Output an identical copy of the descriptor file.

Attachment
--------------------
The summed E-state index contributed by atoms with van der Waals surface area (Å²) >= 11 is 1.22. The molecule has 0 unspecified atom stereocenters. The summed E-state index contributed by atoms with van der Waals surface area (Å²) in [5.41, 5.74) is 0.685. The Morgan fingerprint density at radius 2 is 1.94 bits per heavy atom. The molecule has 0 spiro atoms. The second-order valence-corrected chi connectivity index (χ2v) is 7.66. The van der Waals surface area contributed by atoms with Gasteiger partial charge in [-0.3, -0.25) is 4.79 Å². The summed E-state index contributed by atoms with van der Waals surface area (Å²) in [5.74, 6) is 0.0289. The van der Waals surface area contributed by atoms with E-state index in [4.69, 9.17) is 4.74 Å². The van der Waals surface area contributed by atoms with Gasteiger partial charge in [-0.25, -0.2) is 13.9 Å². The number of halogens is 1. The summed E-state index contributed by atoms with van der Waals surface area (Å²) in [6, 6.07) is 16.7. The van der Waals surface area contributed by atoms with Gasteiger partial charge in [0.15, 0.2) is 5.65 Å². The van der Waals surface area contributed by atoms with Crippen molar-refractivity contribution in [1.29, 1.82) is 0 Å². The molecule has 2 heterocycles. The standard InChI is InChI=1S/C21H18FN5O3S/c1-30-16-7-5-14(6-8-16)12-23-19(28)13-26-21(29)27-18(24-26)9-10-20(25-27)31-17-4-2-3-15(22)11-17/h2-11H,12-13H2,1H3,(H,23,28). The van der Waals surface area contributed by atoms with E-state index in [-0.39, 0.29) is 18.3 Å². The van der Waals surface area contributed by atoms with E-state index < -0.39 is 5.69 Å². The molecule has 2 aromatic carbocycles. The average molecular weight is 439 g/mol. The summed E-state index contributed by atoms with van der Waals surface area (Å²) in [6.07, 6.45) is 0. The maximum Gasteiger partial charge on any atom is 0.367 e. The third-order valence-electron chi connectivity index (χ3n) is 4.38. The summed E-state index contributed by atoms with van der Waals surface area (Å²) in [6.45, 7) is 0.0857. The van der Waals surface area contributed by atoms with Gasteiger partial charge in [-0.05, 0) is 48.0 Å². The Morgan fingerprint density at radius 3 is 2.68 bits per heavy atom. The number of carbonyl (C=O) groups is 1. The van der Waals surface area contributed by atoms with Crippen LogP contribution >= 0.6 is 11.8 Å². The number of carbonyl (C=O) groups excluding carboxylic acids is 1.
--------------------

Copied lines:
The summed E-state index contributed by atoms with van der Waals surface area (Å²) >= 11 is 1.22. The molecule has 0 unspecified atom stereocenters. The summed E-state index contributed by atoms with van der Waals surface area (Å²) in [5.41, 5.74) is 0.685. The Morgan fingerprint density at radius 2 is 1.94 bits per heavy atom. The molecule has 0 spiro atoms. The second-order valence-corrected chi connectivity index (χ2v) is 7.66. The van der Waals surface area contributed by atoms with Gasteiger partial charge in [-0.3, -0.25) is 4.79 Å². The summed E-state index contributed by atoms with van der Waals surface area (Å²) in [5.74, 6) is 0.0289. The van der Waals surface area contributed by atoms with E-state index in [4.69, 9.17) is 4.74 Å². The van der Waals surface area contributed by atoms with Gasteiger partial charge in [-0.25, -0.2) is 13.9 Å². The number of halogens is 1. The summed E-state index contributed by atoms with van der Waals surface area (Å²) in [6, 6.07) is 16.7. The van der Waals surface area contributed by atoms with Gasteiger partial charge in [0.15, 0.2) is 5.65 Å². The van der Waals surface area contributed by atoms with Crippen molar-refractivity contribution in [1.29, 1.82) is 0 Å². The molecule has 2 heterocycles. The standard InChI is InChI=1S/C21H18FN5O3S/c1-30-16-7-5-14(6-8-16)12-23-19(28)13-26-21(29)27-18(24-26)9-10-20(25-27)31-17-4-2-3-15(22)11-17/h2-11H,12-13H2,1H3,(H,23,28). The van der Waals surface area contributed by atoms with E-state index in [-0.39, 0.29) is 18.3 Å². The van der Waals surface area contributed by atoms with E-state index < -0.39 is 5.69 Å². The molecule has 2 aromatic carbocycles. The average molecular weight is 439 g/mol. The summed E-state index contributed by atoms with van der Waals surface area (Å²) in [6.07, 6.45) is 0. The maximum Gasteiger partial charge on any atom is 0.367 e. The third-order valence-electron chi connectivity index (χ3n) is 4.38. The summed E-state index contributed by atoms with van der Waals surface area (Å²) in [6.45, 7) is 0.0857. The van der Waals surface area contributed by atoms with Gasteiger partial charge in [-0.05, 0) is 48.0 Å². The Morgan fingerprint density at radius 3 is 2.68 bits per heavy atom. The number of carbonyl (C=O) groups is 1. The van der Waals surface area contributed by atoms with Crippen LogP contribution >= 0.6 is 11.8 Å². The number of carbonyl (C=O) groups excluding carboxylic acids is 1.